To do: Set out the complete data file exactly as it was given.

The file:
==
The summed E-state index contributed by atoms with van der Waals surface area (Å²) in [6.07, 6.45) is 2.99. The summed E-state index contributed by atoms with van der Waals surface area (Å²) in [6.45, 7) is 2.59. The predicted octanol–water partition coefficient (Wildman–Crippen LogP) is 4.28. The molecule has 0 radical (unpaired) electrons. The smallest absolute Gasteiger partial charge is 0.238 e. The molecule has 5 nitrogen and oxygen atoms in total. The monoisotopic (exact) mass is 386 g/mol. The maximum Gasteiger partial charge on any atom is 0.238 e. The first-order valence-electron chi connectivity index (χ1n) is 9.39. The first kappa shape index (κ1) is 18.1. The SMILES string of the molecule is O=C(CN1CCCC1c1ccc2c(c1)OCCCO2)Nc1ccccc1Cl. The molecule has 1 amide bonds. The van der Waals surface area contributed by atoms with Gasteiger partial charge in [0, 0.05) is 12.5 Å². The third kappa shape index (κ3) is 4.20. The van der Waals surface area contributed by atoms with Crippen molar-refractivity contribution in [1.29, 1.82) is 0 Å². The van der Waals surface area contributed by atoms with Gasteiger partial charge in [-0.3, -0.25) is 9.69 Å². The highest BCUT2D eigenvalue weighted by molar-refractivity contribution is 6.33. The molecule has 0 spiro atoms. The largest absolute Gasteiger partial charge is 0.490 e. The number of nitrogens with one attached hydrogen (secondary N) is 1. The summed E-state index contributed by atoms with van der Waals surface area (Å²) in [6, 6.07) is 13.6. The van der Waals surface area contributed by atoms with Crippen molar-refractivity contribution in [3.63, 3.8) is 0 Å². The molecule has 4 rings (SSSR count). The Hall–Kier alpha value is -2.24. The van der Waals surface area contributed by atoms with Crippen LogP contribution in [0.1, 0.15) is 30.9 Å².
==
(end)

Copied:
The summed E-state index contributed by atoms with van der Waals surface area (Å²) in [6.07, 6.45) is 2.99. The summed E-state index contributed by atoms with van der Waals surface area (Å²) in [6.45, 7) is 2.59. The predicted octanol–water partition coefficient (Wildman–Crippen LogP) is 4.28. The molecule has 0 radical (unpaired) electrons. The smallest absolute Gasteiger partial charge is 0.238 e. The molecule has 5 nitrogen and oxygen atoms in total. The monoisotopic (exact) mass is 386 g/mol. The maximum Gasteiger partial charge on any atom is 0.238 e. The first-order valence-electron chi connectivity index (χ1n) is 9.39. The first kappa shape index (κ1) is 18.1. The SMILES string of the molecule is O=C(CN1CCCC1c1ccc2c(c1)OCCCO2)Nc1ccccc1Cl. The molecule has 1 amide bonds. The van der Waals surface area contributed by atoms with Gasteiger partial charge in [0, 0.05) is 12.5 Å². The third kappa shape index (κ3) is 4.20. The van der Waals surface area contributed by atoms with Crippen molar-refractivity contribution in [1.29, 1.82) is 0 Å². The van der Waals surface area contributed by atoms with Gasteiger partial charge in [-0.3, -0.25) is 9.69 Å². The highest BCUT2D eigenvalue weighted by molar-refractivity contribution is 6.33. The molecule has 0 spiro atoms. The largest absolute Gasteiger partial charge is 0.490 e. The number of nitrogens with one attached hydrogen (secondary N) is 1. The summed E-state index contributed by atoms with van der Waals surface area (Å²) in [6, 6.07) is 13.6. The van der Waals surface area contributed by atoms with Crippen molar-refractivity contribution in [3.63, 3.8) is 0 Å². The molecule has 4 rings (SSSR count). The Hall–Kier alpha value is -2.24. The van der Waals surface area contributed by atoms with Crippen LogP contribution in [0.1, 0.15) is 30.9 Å².